Legends and folklore are a part of all cultures around the world. And few are more terrifying than the legends present in the history and culture of Native American tribes. Much of this ancient lore, which is populated by evil spirits, witches, demonic creatures, and monsters, goes back generations and has haunted the American landscape long before European settlers arrived and experienced these frightful tales for themselves. Told and shared orally, these legends vary from each geographic location but they all share a common theme of being utterly terrifying.
The following seven legends of monstrous creatures and ancient spirits serve as ghoulish warnings to be pay heed to the land and nature that surrounds us, lest we too conjure any of these nightmarish legends for ourselves.
1. Wendigo: The Evil That Devours
The wendigo is the most well-known and feared creature in Native American mythology. Originating from the northern forests of the Atlantic Coast and Great Lakes Region of the United States and Canada, the wendigo was told as a cautionary tale against of the evils of cannibalism. The legend tells of an evil spirit conjured by anyone who eats human flesh. They would be transformed into a skeletal creature of pure evil and cursed with an insatiable hunger to devour mankind.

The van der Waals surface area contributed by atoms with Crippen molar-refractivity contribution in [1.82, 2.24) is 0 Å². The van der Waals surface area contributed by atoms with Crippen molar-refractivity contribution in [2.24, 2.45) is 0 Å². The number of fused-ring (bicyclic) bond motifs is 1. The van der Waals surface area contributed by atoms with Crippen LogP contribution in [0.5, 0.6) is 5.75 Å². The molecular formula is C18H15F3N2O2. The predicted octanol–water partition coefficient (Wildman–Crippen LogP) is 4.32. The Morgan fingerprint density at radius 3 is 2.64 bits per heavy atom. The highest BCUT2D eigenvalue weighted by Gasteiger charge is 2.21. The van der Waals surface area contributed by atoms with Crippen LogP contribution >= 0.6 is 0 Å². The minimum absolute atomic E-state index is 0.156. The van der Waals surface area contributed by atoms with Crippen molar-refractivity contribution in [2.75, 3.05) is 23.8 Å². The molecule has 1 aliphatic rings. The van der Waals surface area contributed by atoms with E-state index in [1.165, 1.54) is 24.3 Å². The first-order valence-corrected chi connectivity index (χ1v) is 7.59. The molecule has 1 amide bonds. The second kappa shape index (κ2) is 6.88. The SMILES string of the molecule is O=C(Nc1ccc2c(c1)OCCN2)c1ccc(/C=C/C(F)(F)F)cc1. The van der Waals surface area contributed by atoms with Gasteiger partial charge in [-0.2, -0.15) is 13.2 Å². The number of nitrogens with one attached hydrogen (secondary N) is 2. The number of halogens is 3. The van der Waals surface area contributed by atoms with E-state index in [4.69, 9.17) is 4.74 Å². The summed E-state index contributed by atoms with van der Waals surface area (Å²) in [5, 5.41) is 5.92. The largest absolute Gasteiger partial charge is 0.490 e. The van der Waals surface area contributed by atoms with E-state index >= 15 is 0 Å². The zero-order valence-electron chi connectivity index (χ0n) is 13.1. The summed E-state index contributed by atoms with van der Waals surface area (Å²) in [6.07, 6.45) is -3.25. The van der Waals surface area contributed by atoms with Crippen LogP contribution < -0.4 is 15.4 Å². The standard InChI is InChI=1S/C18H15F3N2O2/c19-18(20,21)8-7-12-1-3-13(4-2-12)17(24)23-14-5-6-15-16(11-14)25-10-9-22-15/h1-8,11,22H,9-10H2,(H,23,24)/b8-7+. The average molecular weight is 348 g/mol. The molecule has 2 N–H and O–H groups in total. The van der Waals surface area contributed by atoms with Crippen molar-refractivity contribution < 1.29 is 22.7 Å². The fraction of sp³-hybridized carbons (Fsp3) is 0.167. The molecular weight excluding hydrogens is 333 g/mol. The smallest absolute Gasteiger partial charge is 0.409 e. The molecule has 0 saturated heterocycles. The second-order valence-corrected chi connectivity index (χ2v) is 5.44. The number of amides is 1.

2. Yee Naaldlooshii: The Skinwalker
The Yee Naaldlooshii mythology comes from Navajo legends in the American Southwest. Commonly known as a skinwalker, the creature is a witch with the ability to shapeshift into an animal (not unlike the Eastern European vampire mythology). They are typically men who have taken to studying the darker parts of the Navajo spiritualism and renounced Navajo ways. Known to attack people and animals a rumored rite of passage for those who undertake the dark arts is a blood sacrifice of a loved one or relative. A skinwalker is not all that dissimilar to the belief of a wendigo but is less animalistic and more human in its evil deeds than cannibalism and a bottomless need to feed.
3. Kanontsistonties: The Flying Heads
To the East Coast is an Iroquois legend with a little less spook factor but still has cast an eerie shadow over the land for several centuries. According to the tribe legend of present day upstate New York, a Flying Head drove the native peoples from their village long before European settlers came. The Flying Head laid claim to their hunting grounds and ancestral home, terrorizing anyone who came close for many years and forcing them to relocate in the wilds of the Adirondacks. According to some, the location of this tribal displacement was Lake Sacandaga (“land of waving glass” in English) and the name of the tribe in question has been lost to history. To this day many consider the original location of the unnamed tribe cursed. Even worse, several hotels have been erected on the ancient site and many of suffered financial or even physical ruin, which is believed to be the result of the Flying Head still laying claim to the land.
4. Camazotz: The Death Bat